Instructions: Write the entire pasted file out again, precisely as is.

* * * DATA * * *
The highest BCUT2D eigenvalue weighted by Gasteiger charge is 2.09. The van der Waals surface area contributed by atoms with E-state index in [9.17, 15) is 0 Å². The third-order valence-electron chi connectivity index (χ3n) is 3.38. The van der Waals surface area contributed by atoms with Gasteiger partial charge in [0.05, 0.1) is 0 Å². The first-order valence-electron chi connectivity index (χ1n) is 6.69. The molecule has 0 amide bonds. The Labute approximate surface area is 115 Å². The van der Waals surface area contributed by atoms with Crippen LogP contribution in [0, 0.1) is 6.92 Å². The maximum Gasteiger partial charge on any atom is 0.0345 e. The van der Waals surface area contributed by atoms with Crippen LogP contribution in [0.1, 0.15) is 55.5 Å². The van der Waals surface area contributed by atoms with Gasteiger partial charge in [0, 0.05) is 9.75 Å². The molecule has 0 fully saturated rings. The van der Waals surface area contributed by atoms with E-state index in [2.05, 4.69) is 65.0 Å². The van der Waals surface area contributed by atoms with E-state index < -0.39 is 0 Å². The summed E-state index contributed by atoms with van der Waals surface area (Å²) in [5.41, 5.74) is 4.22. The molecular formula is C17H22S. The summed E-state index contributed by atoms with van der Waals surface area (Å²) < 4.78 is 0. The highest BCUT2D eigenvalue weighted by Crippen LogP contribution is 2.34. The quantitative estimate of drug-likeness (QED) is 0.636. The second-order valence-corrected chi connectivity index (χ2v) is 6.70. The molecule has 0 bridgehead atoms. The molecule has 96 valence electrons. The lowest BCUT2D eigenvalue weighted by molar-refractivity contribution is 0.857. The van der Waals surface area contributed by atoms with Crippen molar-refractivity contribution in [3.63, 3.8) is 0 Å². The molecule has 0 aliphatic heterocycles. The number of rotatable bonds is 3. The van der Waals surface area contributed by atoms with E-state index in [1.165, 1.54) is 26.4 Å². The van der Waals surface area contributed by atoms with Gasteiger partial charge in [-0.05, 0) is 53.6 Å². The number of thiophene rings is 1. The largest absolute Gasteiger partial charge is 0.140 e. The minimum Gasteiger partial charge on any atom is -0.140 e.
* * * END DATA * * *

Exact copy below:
The highest BCUT2D eigenvalue weighted by Gasteiger charge is 2.09. The van der Waals surface area contributed by atoms with E-state index in [9.17, 15) is 0 Å². The third-order valence-electron chi connectivity index (χ3n) is 3.38. The van der Waals surface area contributed by atoms with Gasteiger partial charge in [0.05, 0.1) is 0 Å². The first-order valence-electron chi connectivity index (χ1n) is 6.69. The molecule has 0 amide bonds. The Labute approximate surface area is 115 Å². The van der Waals surface area contributed by atoms with Crippen LogP contribution in [0, 0.1) is 6.92 Å². The maximum Gasteiger partial charge on any atom is 0.0345 e. The van der Waals surface area contributed by atoms with Crippen LogP contribution in [0.1, 0.15) is 55.5 Å². The van der Waals surface area contributed by atoms with Gasteiger partial charge in [0, 0.05) is 9.75 Å². The molecule has 0 fully saturated rings. The van der Waals surface area contributed by atoms with E-state index in [2.05, 4.69) is 65.0 Å². The van der Waals surface area contributed by atoms with E-state index < -0.39 is 0 Å². The summed E-state index contributed by atoms with van der Waals surface area (Å²) in [5.41, 5.74) is 4.22. The molecular formula is C17H22S. The summed E-state index contributed by atoms with van der Waals surface area (Å²) < 4.78 is 0. The highest BCUT2D eigenvalue weighted by Crippen LogP contribution is 2.34. The quantitative estimate of drug-likeness (QED) is 0.636. The second-order valence-corrected chi connectivity index (χ2v) is 6.70. The molecule has 0 bridgehead atoms. The molecule has 96 valence electrons. The lowest BCUT2D eigenvalue weighted by molar-refractivity contribution is 0.857. The van der Waals surface area contributed by atoms with Crippen molar-refractivity contribution in [3.63, 3.8) is 0 Å². The molecule has 0 aliphatic heterocycles. The number of rotatable bonds is 3. The van der Waals surface area contributed by atoms with E-state index in [1.165, 1.54) is 26.4 Å². The van der Waals surface area contributed by atoms with Gasteiger partial charge in [-0.05, 0) is 53.6 Å². The number of thiophene rings is 1. The largest absolute Gasteiger partial charge is 0.140 e. The minimum Gasteiger partial charge on any atom is -0.140 e.